Category Archives: American cinema

Tomorrow Never Knows (Adam Sekuler, USA, 2017)

After last year watching and loving a version of his Work in Progress (USA, ongoing), I was particularly glad to see Adam Sekuler’s latest and remarkable film, Tomorrow Never Knows, at Flare, the LGBTQ+ film festival run through the British Film … Continue reading

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A Quiet Place (John Krasinski, USA, 2018)

A Quiet Place depicts a world in which no one can fart, or at the very least where humans have developed exceptional sphincter control in a bid to ease out silent (but violent) guffs rather than make a noise. For, … Continue reading

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Mini-Mythologies #1 [+ Tomb Raider (Roar Uthaug, UK/USA, 2018)]

  Don’t ask me why I went to see Tomb Raider. But I did. However, while I want to offer a brief critique of the film below, I also figured I’d use this blog as an opportunity to start something I’ve … Continue reading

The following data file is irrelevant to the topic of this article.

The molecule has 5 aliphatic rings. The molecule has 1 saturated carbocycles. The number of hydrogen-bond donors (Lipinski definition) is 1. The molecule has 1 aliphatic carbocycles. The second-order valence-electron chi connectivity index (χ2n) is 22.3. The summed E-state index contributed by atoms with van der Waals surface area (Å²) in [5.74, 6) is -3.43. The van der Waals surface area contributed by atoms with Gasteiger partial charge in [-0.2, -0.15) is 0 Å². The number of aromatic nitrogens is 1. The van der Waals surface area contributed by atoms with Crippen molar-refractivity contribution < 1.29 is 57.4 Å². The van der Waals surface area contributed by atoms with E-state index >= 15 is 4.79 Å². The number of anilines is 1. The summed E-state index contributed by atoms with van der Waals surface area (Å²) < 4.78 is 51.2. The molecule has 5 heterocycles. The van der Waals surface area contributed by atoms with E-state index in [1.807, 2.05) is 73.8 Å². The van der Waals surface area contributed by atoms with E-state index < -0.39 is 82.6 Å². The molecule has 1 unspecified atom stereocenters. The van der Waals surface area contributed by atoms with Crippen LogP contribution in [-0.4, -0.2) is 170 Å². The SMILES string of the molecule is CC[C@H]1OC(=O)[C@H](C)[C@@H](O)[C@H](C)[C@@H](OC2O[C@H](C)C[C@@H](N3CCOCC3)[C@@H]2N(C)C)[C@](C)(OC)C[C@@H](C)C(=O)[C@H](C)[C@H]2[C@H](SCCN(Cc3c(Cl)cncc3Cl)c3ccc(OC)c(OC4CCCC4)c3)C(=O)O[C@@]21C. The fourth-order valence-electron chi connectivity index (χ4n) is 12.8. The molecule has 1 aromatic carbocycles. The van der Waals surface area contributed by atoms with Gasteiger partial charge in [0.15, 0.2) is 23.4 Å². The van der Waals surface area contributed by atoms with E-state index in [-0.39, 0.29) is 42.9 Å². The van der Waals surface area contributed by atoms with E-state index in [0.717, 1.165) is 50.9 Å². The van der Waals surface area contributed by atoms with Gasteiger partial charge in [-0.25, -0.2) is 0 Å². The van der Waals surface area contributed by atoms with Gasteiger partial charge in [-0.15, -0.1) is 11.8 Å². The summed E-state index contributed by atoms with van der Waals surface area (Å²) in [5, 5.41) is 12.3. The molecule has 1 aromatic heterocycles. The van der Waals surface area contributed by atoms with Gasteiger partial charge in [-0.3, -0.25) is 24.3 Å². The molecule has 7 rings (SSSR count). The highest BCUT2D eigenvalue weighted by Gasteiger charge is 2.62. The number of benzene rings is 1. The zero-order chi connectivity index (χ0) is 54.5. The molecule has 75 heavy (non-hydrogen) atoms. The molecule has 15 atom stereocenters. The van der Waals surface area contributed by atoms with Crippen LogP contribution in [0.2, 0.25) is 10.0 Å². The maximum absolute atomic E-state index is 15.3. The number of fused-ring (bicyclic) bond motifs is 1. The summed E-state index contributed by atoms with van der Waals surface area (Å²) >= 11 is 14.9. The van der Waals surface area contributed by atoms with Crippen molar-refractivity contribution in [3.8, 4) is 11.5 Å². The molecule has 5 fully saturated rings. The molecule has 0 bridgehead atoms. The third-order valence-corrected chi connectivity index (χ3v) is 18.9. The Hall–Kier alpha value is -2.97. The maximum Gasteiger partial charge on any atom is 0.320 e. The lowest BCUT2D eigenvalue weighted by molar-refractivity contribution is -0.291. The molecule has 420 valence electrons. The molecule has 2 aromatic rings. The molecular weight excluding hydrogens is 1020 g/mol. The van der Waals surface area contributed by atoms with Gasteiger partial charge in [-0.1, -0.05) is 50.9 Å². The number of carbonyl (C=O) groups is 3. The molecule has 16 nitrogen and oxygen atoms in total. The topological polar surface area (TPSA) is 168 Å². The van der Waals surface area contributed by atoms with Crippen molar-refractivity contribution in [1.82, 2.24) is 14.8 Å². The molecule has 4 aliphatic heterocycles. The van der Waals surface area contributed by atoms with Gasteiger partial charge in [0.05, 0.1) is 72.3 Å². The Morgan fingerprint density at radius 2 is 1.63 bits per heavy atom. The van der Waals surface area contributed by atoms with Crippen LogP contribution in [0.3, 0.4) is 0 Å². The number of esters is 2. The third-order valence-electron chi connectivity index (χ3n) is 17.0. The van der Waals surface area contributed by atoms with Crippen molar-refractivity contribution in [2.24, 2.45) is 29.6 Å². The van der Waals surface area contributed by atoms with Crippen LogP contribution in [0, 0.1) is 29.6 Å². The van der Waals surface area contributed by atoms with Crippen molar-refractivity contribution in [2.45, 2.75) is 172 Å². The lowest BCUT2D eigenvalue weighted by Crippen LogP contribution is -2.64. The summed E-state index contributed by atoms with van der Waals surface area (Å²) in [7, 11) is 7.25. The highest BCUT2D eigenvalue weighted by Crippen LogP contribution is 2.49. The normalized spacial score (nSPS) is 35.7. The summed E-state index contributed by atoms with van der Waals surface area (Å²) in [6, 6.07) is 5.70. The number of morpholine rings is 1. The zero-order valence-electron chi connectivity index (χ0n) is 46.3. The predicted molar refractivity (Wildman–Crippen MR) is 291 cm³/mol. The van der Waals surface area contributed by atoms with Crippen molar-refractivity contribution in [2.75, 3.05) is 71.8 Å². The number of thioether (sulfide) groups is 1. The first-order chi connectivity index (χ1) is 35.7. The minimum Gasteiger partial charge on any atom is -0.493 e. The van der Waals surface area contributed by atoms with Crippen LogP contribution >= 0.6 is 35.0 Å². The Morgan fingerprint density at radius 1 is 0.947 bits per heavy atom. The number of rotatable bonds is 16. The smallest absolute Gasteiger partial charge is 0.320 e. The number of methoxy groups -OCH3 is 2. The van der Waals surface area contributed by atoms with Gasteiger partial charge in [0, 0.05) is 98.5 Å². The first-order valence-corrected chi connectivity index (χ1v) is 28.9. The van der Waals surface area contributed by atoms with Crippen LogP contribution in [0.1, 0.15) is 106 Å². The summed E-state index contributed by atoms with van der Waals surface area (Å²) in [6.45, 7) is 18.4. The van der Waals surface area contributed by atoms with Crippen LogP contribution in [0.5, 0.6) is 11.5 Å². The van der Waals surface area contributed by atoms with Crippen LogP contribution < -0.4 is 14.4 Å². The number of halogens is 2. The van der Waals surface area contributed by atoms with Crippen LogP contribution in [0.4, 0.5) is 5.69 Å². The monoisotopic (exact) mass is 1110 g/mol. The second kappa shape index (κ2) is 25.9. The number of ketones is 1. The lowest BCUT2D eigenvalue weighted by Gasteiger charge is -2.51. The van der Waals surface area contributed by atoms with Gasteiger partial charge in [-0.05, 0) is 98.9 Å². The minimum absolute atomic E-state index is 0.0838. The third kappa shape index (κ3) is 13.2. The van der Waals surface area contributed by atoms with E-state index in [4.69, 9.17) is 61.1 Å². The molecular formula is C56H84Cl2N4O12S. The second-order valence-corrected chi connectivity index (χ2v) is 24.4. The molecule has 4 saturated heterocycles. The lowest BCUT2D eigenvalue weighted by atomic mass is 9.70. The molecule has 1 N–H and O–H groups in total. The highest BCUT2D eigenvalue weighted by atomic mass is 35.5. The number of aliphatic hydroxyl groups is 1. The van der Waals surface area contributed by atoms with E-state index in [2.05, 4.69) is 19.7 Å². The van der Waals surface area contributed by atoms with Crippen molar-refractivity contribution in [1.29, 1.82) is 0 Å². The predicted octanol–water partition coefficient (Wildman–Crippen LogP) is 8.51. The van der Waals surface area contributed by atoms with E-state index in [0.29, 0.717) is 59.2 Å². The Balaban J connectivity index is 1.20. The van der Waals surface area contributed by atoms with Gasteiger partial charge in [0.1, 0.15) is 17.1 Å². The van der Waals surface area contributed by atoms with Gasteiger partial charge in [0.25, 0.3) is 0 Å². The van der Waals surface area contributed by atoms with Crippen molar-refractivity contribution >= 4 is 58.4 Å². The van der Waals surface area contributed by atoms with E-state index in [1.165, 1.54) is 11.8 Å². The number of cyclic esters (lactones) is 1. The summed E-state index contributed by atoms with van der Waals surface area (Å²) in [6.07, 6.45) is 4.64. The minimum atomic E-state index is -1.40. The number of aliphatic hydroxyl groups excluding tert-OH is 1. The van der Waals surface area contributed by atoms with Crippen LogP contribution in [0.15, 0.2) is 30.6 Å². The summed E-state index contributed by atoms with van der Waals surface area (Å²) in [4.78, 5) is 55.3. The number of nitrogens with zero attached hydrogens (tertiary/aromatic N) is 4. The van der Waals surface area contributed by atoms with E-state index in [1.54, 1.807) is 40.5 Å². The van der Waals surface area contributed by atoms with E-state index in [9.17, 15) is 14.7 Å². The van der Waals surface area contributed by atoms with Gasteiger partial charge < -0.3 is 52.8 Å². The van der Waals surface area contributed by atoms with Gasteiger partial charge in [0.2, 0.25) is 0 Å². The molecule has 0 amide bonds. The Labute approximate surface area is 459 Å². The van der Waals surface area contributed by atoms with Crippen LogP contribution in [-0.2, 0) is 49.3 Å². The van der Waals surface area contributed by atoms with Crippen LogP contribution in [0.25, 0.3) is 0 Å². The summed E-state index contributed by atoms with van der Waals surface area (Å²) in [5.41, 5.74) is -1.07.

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Orfeu branco: You Were Never Really Here (Lynne Ramsay, UK/France/USA, 2017)

If The Shape of Water (Guillermo del Toro, USA, 2017) recently won the Oscars for Best Film, Best Director and Best Original Score (for Alexandre Desplat), then clearly the American Academy of Motion Picture Arts and Sciences is completely incapable of … Continue reading

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F for Fake: Murder on the Orient Express (Kenneth Branagh, Malta/USA, 2017)

One of the key scenes in Murder on the Orient Express involves Hercule Poirot (Kenneth Branagh) exposing Gerhard Hardman (Willem Dafoe) as a fake Austrian scientist as a result of his failure correctly to pronounce Turin. Hardman – if that is … Continue reading

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Fifteen thoughts about Flatliners (Niels Arden Oplev, USA, 2017)

1. Resuscitated films end up being haunted and made to feel bad by their past. Kiefer Sutherland is on hand to ensure that this is so. 2. In the contemporary age, suicide becomes the logical extension of the pressure to … Continue reading

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Pretty Vacant: Song to Song (Terrence Malick, USA, 2017)

A Malickian montage of thoughts about Song to Song, the latest film from Terrence Malick. Kill your gods There may be a God. There may even be Gods. But there is no god who is a human. And for many years … Continue reading

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